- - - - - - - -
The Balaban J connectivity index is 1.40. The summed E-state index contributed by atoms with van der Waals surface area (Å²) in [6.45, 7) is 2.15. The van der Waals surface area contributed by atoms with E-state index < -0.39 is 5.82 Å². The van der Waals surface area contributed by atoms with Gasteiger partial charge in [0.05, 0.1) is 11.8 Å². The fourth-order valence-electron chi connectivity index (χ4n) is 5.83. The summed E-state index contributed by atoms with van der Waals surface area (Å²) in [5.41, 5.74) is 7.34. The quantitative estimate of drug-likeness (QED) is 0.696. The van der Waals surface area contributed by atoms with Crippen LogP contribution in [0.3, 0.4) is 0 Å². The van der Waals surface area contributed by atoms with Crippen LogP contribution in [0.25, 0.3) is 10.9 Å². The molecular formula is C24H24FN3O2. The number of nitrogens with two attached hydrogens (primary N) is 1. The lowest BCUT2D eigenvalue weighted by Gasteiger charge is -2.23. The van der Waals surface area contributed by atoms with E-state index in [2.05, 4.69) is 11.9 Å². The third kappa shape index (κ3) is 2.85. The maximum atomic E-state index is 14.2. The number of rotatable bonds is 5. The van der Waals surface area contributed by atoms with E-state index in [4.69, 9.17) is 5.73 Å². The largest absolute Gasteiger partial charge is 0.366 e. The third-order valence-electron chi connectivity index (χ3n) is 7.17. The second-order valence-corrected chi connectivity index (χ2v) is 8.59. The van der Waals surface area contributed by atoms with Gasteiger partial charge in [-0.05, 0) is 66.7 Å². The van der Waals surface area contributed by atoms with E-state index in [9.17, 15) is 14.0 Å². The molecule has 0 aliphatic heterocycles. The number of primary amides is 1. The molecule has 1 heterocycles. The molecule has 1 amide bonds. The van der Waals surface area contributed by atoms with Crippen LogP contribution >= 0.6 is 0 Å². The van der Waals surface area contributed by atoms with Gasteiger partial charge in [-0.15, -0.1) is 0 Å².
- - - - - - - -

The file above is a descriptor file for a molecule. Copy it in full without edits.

The Balaban J connectivity index is 1.40. The summed E-state index contributed by atoms with van der Waals surface area (Å²) in [6.45, 7) is 2.15. The van der Waals surface area contributed by atoms with E-state index < -0.39 is 5.82 Å². The van der Waals surface area contributed by atoms with Gasteiger partial charge in [0.05, 0.1) is 11.8 Å². The fourth-order valence-electron chi connectivity index (χ4n) is 5.83. The summed E-state index contributed by atoms with van der Waals surface area (Å²) in [5.41, 5.74) is 7.34. The quantitative estimate of drug-likeness (QED) is 0.696. The van der Waals surface area contributed by atoms with Crippen LogP contribution in [0.3, 0.4) is 0 Å². The van der Waals surface area contributed by atoms with Crippen LogP contribution in [0.25, 0.3) is 10.9 Å². The molecular formula is C24H24FN3O2. The number of nitrogens with two attached hydrogens (primary N) is 1. The lowest BCUT2D eigenvalue weighted by Gasteiger charge is -2.23. The van der Waals surface area contributed by atoms with E-state index in [2.05, 4.69) is 11.9 Å². The third kappa shape index (κ3) is 2.85. The maximum atomic E-state index is 14.2. The number of rotatable bonds is 5. The van der Waals surface area contributed by atoms with E-state index in [4.69, 9.17) is 5.73 Å². The largest absolute Gasteiger partial charge is 0.366 e. The third-order valence-electron chi connectivity index (χ3n) is 7.17. The second-order valence-corrected chi connectivity index (χ2v) is 8.59. The van der Waals surface area contributed by atoms with Gasteiger partial charge in [-0.05, 0) is 66.7 Å². The van der Waals surface area contributed by atoms with E-state index in [9.17, 15) is 14.0 Å². The molecule has 0 aliphatic heterocycles. The number of primary amides is 1. The molecule has 1 heterocycles. The molecule has 1 amide bonds. The van der Waals surface area contributed by atoms with Crippen LogP contribution >= 0.6 is 0 Å². The van der Waals surface area contributed by atoms with Gasteiger partial charge in [-0.15, -0.1) is 0 Å².